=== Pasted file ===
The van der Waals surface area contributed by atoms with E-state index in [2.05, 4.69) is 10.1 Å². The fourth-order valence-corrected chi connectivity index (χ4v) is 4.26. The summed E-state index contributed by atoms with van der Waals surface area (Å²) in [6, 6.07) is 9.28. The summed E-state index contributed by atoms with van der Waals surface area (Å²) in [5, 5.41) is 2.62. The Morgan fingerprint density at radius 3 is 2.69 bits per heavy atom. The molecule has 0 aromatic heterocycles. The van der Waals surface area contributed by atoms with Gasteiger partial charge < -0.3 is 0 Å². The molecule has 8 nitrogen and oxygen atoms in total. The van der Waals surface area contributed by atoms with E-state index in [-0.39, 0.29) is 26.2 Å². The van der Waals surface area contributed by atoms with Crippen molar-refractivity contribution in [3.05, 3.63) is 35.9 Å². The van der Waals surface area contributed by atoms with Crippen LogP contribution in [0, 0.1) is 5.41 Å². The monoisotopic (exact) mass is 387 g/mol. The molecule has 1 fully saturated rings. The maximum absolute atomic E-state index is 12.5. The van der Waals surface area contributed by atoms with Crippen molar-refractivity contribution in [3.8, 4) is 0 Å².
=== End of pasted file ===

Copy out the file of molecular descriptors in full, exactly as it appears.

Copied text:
The van der Waals surface area contributed by atoms with E-state index in [2.05, 4.69) is 10.1 Å². The fourth-order valence-corrected chi connectivity index (χ4v) is 4.26. The summed E-state index contributed by atoms with van der Waals surface area (Å²) in [6, 6.07) is 9.28. The summed E-state index contributed by atoms with van der Waals surface area (Å²) in [5, 5.41) is 2.62. The Morgan fingerprint density at radius 3 is 2.69 bits per heavy atom. The molecule has 0 aromatic heterocycles. The van der Waals surface area contributed by atoms with Gasteiger partial charge < -0.3 is 0 Å². The molecule has 8 nitrogen and oxygen atoms in total. The van der Waals surface area contributed by atoms with E-state index in [-0.39, 0.29) is 26.2 Å². The van der Waals surface area contributed by atoms with Crippen molar-refractivity contribution in [3.05, 3.63) is 35.9 Å². The van der Waals surface area contributed by atoms with Crippen LogP contribution in [0, 0.1) is 5.41 Å². The monoisotopic (exact) mass is 387 g/mol. The molecule has 1 fully saturated rings. The maximum absolute atomic E-state index is 12.5. The van der Waals surface area contributed by atoms with Crippen molar-refractivity contribution in [3.8, 4) is 0 Å².